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Texas residents have to start paying sales tax on Amazon purchases in July

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According to a report from Reuters earlier today, residents within Texas will be forced to pay 6.25-percent sales tax on all Amazon purchases starting on July 1, 2012. An agreement was struck between Amazon management and Texas lawmakers after two years of discussion and legal debate on the matter. After Texas officials agreed to stop attempting to collect uncollected sales taxes between 2005 to 2009 that reached an astounding $269 million, Amazon agreed to start collecting sales tax in addition to bringing more jobs into the state. Specifically, Amazon will create a minimum of 2,500 jobs with fulfillment centers in addition to investing $200 million in capital investments over a period of four years.

Amazon searchPrior to the agreement, Amazon had shut down a distribution hub at the Dallas-Fort Worth airport after Texas State Comptroller Susan Combs sent Amazon the hefty bill for $269 million. This maneuver put 119 Texas residents out of work while Amazon continued to argue that the company didn’t have a physical presence within the state.

Amazon attempted to use the same reasoning when battling with California lawmakers last year, but ended up relenting during late 2012. According to a new agreement between California legislators and Amazon officials, the online retailer will start collecting sales tax on September 2012 if Congress hasn’t enacted federal legislation regarding a national sales tax for online stores.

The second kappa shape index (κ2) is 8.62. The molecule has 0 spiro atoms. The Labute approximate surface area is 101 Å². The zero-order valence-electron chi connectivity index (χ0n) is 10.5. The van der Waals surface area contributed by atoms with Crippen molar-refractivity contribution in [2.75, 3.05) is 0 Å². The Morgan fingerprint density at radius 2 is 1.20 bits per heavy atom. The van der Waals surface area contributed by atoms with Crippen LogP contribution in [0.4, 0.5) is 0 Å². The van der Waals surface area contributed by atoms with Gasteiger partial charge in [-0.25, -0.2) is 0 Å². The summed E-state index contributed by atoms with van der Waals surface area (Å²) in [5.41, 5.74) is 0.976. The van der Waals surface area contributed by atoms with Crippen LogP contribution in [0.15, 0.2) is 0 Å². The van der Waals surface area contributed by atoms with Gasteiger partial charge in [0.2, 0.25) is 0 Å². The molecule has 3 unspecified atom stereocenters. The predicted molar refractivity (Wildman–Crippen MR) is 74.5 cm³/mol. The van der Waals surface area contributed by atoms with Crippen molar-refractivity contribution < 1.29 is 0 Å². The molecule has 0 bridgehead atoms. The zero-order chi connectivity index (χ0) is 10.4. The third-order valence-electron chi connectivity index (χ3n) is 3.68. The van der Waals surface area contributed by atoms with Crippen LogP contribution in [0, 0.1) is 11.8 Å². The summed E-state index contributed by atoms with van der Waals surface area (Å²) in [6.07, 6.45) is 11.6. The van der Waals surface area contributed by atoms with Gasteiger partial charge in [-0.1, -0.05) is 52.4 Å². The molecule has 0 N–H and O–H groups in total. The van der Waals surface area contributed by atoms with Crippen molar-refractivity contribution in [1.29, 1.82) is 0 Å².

Amazon also struck a sales tax deal with Nevada officials earlier this week, thus the retailer will start collecting 8.1 percent sales tax on Jan. 1, 2014. Nevada Governor Brian Sandoval expects to collect an additional $16 million in tax revenue during 2014 from Amazon sales within the state. As listed on Amazon, the online retailer already collects sales tax within Kansas, Kentucky, New York, North Dakota and Washington.

Many other states are in the midst of legal battles regarding the tax issue, some of which are becoming confusing for residents. For instance, Amazon was required by South Carolina lawmakers to reminder residents to report their online purchases during tax time. However, many residents ignored this warning and the state only collected approximately one percent of an estimated $112 million owed in taxes on online purchases.